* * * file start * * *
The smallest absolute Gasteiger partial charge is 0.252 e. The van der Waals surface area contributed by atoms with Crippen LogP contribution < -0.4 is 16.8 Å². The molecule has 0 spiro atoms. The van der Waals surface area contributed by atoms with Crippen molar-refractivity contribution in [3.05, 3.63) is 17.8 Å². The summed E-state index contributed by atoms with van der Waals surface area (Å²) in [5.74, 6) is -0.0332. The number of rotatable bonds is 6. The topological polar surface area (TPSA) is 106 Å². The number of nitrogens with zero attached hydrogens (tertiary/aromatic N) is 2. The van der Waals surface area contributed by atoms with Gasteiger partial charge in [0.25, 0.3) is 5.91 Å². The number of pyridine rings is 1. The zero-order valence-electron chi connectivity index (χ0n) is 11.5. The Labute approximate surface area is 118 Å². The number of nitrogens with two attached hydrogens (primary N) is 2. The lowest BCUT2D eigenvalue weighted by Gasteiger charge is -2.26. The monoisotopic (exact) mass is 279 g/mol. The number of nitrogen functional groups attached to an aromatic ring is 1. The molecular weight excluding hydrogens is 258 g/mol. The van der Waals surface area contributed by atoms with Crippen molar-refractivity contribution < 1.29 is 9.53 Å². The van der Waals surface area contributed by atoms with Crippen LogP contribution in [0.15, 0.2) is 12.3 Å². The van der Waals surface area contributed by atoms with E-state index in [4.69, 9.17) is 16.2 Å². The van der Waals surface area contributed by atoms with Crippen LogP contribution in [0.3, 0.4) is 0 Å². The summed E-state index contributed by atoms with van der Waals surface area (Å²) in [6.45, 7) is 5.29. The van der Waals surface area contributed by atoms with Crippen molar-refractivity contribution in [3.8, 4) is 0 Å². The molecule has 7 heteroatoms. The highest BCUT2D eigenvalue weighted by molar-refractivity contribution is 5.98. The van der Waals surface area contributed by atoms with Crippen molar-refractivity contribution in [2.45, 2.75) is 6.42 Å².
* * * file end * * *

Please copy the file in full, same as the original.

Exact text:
The smallest absolute Gasteiger partial charge is 0.252 e. The van der Waals surface area contributed by atoms with Crippen LogP contribution < -0.4 is 16.8 Å². The molecule has 0 spiro atoms. The van der Waals surface area contributed by atoms with Crippen molar-refractivity contribution in [3.05, 3.63) is 17.8 Å². The summed E-state index contributed by atoms with van der Waals surface area (Å²) in [5.74, 6) is -0.0332. The number of rotatable bonds is 6. The topological polar surface area (TPSA) is 106 Å². The number of nitrogens with zero attached hydrogens (tertiary/aromatic N) is 2. The van der Waals surface area contributed by atoms with Gasteiger partial charge in [0.25, 0.3) is 5.91 Å². The number of pyridine rings is 1. The zero-order valence-electron chi connectivity index (χ0n) is 11.5. The Labute approximate surface area is 118 Å². The number of nitrogens with two attached hydrogens (primary N) is 2. The lowest BCUT2D eigenvalue weighted by Gasteiger charge is -2.26. The monoisotopic (exact) mass is 279 g/mol. The number of nitrogen functional groups attached to an aromatic ring is 1. The molecular weight excluding hydrogens is 258 g/mol. The van der Waals surface area contributed by atoms with Crippen molar-refractivity contribution < 1.29 is 9.53 Å². The van der Waals surface area contributed by atoms with Crippen LogP contribution in [0.15, 0.2) is 12.3 Å². The van der Waals surface area contributed by atoms with E-state index in [4.69, 9.17) is 16.2 Å². The van der Waals surface area contributed by atoms with Crippen LogP contribution in [0.3, 0.4) is 0 Å². The summed E-state index contributed by atoms with van der Waals surface area (Å²) in [6.45, 7) is 5.29. The van der Waals surface area contributed by atoms with Crippen molar-refractivity contribution in [3.8, 4) is 0 Å². The molecule has 7 heteroatoms. The highest BCUT2D eigenvalue weighted by molar-refractivity contribution is 5.98. The van der Waals surface area contributed by atoms with Crippen molar-refractivity contribution in [2.45, 2.75) is 6.42 Å².